Happy Sewing, everyone.

Singer 500 Rocketeer *Date*

A good friend and a quilter/fabric artist, Wadiyah called while back and said, "Singer 500, Slant-O-Matic sewing machine. Do you know anything about it? My daughter, Rachel, gave it to me. It was left in the house she just bought."

Do I know anything about it? I have one, I told her.

I actually found and bought one a while back at a thrift store. It came in a cabinet. The cabinet wasn't in the greatest condition, but I'm afraid they so totally mispriced this machine. (good for me)  So I bought it. It had a foot pedal mounted to be used with the knee lever, one presser foot, one cam, and nothing else.  Evrything moved, and the machine itself was in great cosmetic condition. It was good enough for me.

It sat in my sewing room all this time, until Wadiyah suggested we have a Rocketeer date. She wanted to learn how to clean and oil a vintage machine. (She has a 'modern' Pfaff as her main machine) What a great idea! I'll finally take the machine out and clean & oil it. I actually did exactly that two days before our Rocketeer date so I could show her how to use the machine.

 Singer 500 sewing machine is one of the Slant-O-Matic series machines.  There are also 301, 401, 403, and 503. The 500 has this space age looking design complete with the cool stitch selector knobs in front, thus got the nickname, "Rocketeer."

Pretty Singer "S" badge in pink and green.

Here is the view from the top. It says "Moms". So cute. I'm not peeling the label off.

The top lid opens up, and two spool pins pop up.

The inside of the lid shows all the built-in stitch patterns.

Wadiyah called it the "Jetsons" part.

It had just one cam inside. It's the #3 cam.

 I downloaded a free manual from Sew-Classic. Thanks, Jenny! After looking at the original manual booklet, I'm glad I have a larger size manual! I've also bought sewing machine supplies and parts from Jenny's Sew-Classic website. She has just the thing you need, and the prices are very good.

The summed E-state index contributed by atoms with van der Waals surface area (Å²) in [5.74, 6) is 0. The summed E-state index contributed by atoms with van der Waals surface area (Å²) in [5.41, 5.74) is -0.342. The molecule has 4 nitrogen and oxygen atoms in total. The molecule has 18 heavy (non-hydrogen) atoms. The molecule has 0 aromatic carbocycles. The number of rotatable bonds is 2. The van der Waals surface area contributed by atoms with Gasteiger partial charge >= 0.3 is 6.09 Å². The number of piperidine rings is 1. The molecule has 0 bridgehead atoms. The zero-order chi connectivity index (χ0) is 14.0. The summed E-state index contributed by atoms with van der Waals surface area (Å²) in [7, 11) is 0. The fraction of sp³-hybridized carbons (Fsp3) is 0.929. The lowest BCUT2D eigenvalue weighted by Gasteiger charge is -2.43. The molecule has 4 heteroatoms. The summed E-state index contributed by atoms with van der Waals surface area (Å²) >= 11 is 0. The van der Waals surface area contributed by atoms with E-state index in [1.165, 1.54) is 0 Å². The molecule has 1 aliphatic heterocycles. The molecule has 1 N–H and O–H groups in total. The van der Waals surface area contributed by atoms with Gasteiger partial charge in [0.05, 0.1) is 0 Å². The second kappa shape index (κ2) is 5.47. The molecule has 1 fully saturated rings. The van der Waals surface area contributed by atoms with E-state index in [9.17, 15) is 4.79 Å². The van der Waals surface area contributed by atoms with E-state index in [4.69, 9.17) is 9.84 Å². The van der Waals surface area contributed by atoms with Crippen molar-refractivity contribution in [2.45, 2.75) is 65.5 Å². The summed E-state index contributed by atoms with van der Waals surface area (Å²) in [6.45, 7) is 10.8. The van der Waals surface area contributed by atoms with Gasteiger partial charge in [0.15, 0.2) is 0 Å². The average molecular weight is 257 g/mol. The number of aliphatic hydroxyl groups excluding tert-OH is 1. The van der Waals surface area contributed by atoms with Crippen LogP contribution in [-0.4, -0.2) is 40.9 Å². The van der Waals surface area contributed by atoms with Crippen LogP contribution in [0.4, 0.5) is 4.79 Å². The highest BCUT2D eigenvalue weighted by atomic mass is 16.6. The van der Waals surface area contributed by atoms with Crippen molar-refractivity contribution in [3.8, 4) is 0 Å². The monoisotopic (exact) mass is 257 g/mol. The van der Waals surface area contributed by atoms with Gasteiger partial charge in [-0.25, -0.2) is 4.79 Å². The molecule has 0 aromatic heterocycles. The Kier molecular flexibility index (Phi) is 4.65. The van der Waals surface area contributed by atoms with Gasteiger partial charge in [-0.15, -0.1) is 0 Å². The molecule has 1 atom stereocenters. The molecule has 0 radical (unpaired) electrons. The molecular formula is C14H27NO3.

You can also download a free manual from the Singer website here.  In fact, many of the Singer sewing machines' instruction manuals are available as free download right here!

After a little cleaning and oiling, it sews beautifully. This machine is SO quiet, and so smooth!

Wadiyah working busily on her Rocketeer.

When she plugged in, it wouldn't move!  We figured out it was the foot pedal. Good thing, she could test the machine with my foot pedal. The machine itself is fine. She'll just have to buy a foot pedal.

Test driving. Sewing ever so smoothly!

Hers came with this nice case, a whole bunch of fancy feet, 5 or so cams, an automatic buttonholer, and extras.

She brought her daughter, Tran - Thien, with her. Tran - Thien had a new-to-her Singer Stylist 774 which she just got from her mother-in-law. We gave it a good spa treatment. Her machine was clean to begin with, so it was easy.

 I forgot to take a photo, but she even sewed a foot pedal pouch for her machine after thoroughly oiling the machine. She said, "I learned to sew on one of these!" when she saw my Singer 15-91.

It was such a fun day. Our Rocketeers brought us together.
We scheduled another Rocketter date to explore many different stitches and to really play with it! Oh, and Wadiyah gave me a little holiday present! Love that.

Do you have a Rocketeer or any other Slant machine? How do you like yours? How differently does it feel to you, slant and non-slant machines?